If mediation is not well managed with a one-to-one debrief and shared, it leaves parties not understanding the outcome and therefore not taking away any lessons. I always ask, “What do you feel you have learnt from this process?”. The answer will determine whether progress was made.
When All Else Fails…
Action needs to be taken quickly and by action I don’t mean dragging people over the coals to humiliate or give them a public flogging. It’s about understanding the circumstances that creates this behaviour in the first instance which is often learned behaviour.
While giving someone the benefit of the doubt seems kind, it may be dangerous. One must be firm, but fair. Often this behaviour is coming from a past trauma or fear and it’s become a survival mechanism. The need to be recognised and acknowledged when they come from a space of low self-esteem and self-worth is paramount for those who are always seeking the lime light.
Ensure you acknowledge the problematic behaviour with the appropriate people in your team and advise them that you will be meeting over a coffee to have a discussion (a conversation in kindness) with the person in question.
Choose a neutral venue like a café, (if its online via Skype or Zoom with video). Re-assure the person in question by calmly discussing the issues and concerns by telling them you understand but most importantly advise them that they are in a safe space and that you are not gunning for them.
If the behaviour continues unchecked or the mentoring is not accepted after this, the longer it can fester the more damage will be done. This will undermine the organisation because kindness will be mistaken for weakness.
Advise the appropriate members in your team of the outcome and what was said, personal journal notes are advisable. Be wary of making the mistake by allowing yourself to be swayed by the powers of persuasion of a corporate psychopath. Always question their answers as often they will contradict themselves when caught in a lie.
Advise the person in question that an amicable solution is being drafted to avoid further escalation of tensions. Your team may have similar concerns or stories to share and these conversations should be had with the best of intention; seek counsel for a positive outcome rather than a witch hunt.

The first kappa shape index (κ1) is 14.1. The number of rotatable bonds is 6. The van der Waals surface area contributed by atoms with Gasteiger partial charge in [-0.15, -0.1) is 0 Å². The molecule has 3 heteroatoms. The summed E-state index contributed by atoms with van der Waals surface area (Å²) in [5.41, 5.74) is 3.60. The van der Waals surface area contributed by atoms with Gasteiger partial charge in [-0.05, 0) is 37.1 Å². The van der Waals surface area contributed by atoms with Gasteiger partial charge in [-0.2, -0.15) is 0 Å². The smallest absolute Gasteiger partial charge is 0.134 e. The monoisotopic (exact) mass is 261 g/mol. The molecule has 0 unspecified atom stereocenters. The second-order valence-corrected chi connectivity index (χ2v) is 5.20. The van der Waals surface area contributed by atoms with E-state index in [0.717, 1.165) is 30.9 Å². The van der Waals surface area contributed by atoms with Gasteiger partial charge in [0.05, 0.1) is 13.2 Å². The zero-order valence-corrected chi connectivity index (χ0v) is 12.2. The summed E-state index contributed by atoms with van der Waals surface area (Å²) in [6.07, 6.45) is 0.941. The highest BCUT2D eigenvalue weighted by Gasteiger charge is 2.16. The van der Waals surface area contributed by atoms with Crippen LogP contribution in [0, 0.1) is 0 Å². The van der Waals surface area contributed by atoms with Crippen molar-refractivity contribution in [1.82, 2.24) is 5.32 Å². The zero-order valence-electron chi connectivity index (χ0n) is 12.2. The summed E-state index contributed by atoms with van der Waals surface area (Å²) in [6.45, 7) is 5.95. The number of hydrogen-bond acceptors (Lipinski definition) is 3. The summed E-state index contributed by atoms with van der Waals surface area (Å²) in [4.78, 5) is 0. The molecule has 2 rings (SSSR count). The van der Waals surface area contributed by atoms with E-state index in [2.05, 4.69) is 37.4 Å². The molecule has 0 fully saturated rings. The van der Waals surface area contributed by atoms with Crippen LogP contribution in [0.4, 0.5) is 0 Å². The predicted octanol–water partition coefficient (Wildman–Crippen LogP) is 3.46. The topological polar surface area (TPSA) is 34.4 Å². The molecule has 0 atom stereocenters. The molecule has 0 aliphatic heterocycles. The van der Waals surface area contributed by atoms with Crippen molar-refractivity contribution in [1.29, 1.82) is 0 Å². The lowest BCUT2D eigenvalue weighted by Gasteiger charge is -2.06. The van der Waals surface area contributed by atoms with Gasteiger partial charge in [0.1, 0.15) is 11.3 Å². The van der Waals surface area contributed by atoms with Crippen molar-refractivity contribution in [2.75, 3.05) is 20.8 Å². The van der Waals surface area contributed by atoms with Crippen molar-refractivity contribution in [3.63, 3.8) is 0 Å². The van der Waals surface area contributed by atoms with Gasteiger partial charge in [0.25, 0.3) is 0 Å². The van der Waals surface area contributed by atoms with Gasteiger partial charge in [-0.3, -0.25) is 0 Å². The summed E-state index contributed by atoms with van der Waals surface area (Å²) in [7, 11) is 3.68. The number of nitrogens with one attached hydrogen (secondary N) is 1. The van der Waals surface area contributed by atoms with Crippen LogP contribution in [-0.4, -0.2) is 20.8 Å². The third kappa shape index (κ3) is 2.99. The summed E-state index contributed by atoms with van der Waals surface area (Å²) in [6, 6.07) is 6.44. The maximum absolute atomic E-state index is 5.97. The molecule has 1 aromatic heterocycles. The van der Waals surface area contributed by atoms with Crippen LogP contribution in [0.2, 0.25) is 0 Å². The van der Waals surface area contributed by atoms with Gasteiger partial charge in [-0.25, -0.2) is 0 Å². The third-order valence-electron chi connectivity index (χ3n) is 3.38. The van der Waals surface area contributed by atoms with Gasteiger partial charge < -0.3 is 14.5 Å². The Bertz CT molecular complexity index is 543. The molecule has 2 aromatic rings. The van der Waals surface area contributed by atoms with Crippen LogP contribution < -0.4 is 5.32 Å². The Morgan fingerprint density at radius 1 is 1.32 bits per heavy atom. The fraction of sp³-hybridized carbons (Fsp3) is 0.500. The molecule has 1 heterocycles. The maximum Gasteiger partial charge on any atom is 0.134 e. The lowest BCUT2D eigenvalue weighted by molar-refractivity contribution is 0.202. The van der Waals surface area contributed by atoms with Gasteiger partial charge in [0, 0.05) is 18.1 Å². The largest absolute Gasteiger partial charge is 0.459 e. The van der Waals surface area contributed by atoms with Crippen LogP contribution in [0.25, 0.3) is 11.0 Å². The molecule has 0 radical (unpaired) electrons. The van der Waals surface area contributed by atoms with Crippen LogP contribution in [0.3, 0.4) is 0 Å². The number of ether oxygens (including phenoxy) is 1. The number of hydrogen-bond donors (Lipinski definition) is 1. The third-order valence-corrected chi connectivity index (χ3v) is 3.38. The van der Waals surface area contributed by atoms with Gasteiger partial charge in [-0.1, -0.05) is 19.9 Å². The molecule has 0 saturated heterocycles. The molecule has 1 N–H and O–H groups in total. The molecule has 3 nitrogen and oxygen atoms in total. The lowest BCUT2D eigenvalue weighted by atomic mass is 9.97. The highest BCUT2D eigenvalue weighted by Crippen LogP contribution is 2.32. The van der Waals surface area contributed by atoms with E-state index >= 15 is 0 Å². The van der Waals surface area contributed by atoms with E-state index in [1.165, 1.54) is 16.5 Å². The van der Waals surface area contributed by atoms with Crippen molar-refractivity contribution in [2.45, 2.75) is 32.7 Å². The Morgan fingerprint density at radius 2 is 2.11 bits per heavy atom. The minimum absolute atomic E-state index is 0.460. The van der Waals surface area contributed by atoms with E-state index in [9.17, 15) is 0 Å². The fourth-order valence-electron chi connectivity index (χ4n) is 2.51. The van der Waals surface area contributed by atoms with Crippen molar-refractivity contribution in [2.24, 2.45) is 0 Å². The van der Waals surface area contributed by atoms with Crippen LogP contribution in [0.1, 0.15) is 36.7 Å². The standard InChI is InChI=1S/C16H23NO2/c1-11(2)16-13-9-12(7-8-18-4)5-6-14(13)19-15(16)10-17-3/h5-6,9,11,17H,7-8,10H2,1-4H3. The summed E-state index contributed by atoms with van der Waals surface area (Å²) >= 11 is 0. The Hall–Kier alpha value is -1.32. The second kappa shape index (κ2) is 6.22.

Prepare the person so they are not ‘blind-sided’. Express your honest opinion to them directly and do not attempt to water it down by suggesting, “we are considering everyone’s perspective”, because you are either afraid of the response or you don’t want to be the only ‘bad guy’. Own your action. Call out bad behaviour with integrity. Rhetoric that gives a false sense of security will backfire. A leader needs to be firm, fair and compassionate but most of all, be honest.
Self-promotion and glory is a driver for most psychopaths. If these incentives are removed by temporarily restricting their level of influence, e.g. public exposure and points of contact with third parties outside of the immediate network, their true motive will quickly reveal itself. Do this with discretion – so as not to humiliate – and explain why this temporary measure was necessary. They will either question whether their behaviour is serving their best interest or whether the position still serves their interest.
Probation can be extended and followed up by assigning an independent mentor (whom is not involved directly in the conflict) to provide further training for the person in question. However, if we are dealing with a person with serious flawed character traits, the claim they repeatedly breach protocol because of ‘misunderstanding’ will be exposed for what it truly is. There will eventually be another outburst.
Managing this can be laid out in stages and communicated clearly with the consensus of the senior management team. Should the person in question continue to not adhere to procedures and protocol, it would require further action;
- Probation leads to
- Mentorship training, which leads to
- Temporarily restrict or limit responsibilities which leads to
- Temporary demotion and finally if no improvement is seen, will lead to
In the event they do not resign then you have no alternative but to terminate their services.
Ensuring you have followed these procedures and kept supporting documentation, it is unlikely they will be in a position to claim damages. They will of course make (untenable) threats of litigation possibly even in an extreme case, defamation of character…
Had the person truly been involved for the right reasons and was prepared to honour the agreement they committed to, which included the ‘Kindness Clause’ they will serve out the probation in good faith, give it their all and everyone could move forward stronger for the experience having gone through a successful healing and reconciliation. If not, their pride will demand that they leave.
Some may ask, “Why bother? Just go straight to asking for their resignation, as this all seems like a lost cause?” This process is exhausting and comes with risk and it will test you. Few leaders can navigate their way through it without buttons being pushed. That said, my argument for reconciliation first is, “If we exclude the bully from the playground does the bully get better or worse?”.
I truly believe we need to seek out the best in people and encourage them to shine so they can feel they are included and have a sense of belonging. In practicing kindness with sincerity, even when our instincts shout otherwise, perhaps we will read less headlines where the disenfranchised or tormented souls sought vengeance on others for perceived personal injustices.
Ed. Photo by GR Stocks on Unsplash.